Some proponents of founder effect speciation models hypothesized that a period of dramatic population growth must follow the founder event, in part to prevent further loss of additive genetic variance (Carson 1968, 1982; Templeton 1980a,b; Carson and Templeton 1984).
Contrary to a commonly held view, although founder events and subsequent population bottlenecks certainly reduce genetic heterozygosity (Crow and Kimura 1970), they do not necessarily result in decreased additive genetic variance in the presence of dominance and/or epistasis.
Consider now a founder event
that would lead to fixation of an allele at this major locus, thereby instantly converting almost all epistatic interactions of other loci with this major locus into additive genetic variance.
If the founder event
caused the large differentiation observed between Lab and P1 or P2, this should be reflected in the corrected measure of genetic divergence.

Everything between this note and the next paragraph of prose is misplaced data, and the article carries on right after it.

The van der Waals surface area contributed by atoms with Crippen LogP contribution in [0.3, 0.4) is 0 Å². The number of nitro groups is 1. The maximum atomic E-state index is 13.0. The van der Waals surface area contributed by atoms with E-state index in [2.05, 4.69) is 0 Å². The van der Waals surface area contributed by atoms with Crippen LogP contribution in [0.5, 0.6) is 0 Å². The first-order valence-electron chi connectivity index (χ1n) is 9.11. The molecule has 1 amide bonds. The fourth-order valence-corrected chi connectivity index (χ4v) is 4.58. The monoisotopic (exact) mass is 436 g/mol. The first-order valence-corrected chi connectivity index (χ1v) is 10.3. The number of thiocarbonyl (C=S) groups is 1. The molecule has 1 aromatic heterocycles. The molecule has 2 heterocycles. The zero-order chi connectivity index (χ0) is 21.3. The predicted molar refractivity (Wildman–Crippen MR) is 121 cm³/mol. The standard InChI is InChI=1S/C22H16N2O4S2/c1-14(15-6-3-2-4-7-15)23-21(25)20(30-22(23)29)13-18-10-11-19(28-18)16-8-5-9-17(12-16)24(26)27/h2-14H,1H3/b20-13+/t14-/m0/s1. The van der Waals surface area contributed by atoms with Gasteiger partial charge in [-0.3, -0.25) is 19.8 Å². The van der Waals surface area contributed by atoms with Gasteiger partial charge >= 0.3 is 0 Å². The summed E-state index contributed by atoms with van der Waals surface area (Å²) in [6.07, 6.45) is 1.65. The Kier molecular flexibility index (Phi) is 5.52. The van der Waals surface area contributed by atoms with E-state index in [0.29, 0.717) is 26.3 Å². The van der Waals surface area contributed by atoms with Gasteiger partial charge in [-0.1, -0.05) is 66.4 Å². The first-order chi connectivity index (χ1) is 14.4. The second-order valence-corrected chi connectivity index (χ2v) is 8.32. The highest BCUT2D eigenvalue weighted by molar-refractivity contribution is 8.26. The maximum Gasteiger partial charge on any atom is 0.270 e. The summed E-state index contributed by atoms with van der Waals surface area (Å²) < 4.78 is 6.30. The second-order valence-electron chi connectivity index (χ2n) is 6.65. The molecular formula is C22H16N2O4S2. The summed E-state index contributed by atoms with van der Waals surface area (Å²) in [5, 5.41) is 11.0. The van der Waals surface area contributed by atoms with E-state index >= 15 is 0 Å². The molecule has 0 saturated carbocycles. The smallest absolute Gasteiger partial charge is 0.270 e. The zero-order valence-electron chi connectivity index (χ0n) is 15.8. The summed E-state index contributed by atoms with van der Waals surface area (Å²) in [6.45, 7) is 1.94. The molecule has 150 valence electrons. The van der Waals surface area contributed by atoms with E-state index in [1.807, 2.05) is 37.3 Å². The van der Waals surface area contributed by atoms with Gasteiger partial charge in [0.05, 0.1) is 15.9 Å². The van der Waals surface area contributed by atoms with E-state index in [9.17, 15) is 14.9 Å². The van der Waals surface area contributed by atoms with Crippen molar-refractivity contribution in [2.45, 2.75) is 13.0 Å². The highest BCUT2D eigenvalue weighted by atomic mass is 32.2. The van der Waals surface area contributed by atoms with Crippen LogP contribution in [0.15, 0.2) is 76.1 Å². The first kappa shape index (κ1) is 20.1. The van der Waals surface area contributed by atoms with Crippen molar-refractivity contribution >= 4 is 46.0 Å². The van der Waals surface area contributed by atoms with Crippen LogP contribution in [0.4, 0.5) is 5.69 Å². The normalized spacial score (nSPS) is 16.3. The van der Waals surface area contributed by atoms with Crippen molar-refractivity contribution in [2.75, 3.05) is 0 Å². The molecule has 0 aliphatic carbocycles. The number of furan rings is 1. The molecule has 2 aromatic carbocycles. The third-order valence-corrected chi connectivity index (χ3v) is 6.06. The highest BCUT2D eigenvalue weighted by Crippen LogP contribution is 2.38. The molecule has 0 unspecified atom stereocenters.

We draw attention to the difference between the situation we studied and the situation usually modeled to explore the genetic consequences of founder events
Population bottlenecks or founder events
probably occur in almost all species at some times; however, there is a wide range of local population-size variation among species, and very little data about population sizes during bottlenecks (for references, see Whitlock 1992).
An extension of this line of reasoning holds that brief but intense periods of genetic drift, such as founder events
, might allow sufficient genetic change to cause reproductive isolation and speciation (Mayr 1954, 1963; Carson 1975; Templeton 1979, 1980; Carson and Templeton 1984).
Some models claim that speciation is often associated with founder events
Whether recolonization occurred through multiple founder events
or via small, surviving populations, the occurrence of H.
Epistasis and the effect of founder events
on the additive genetic variance.
or other reductions in effective population size "convert" nonadditive genetic variation to additive (i.
Although the specific genetic mechanisms were not fully articulated, similar processes were originally envisaged by Mayr (1954) and Carson (1968) in their models of speciation via founder events
or population bottlenecks.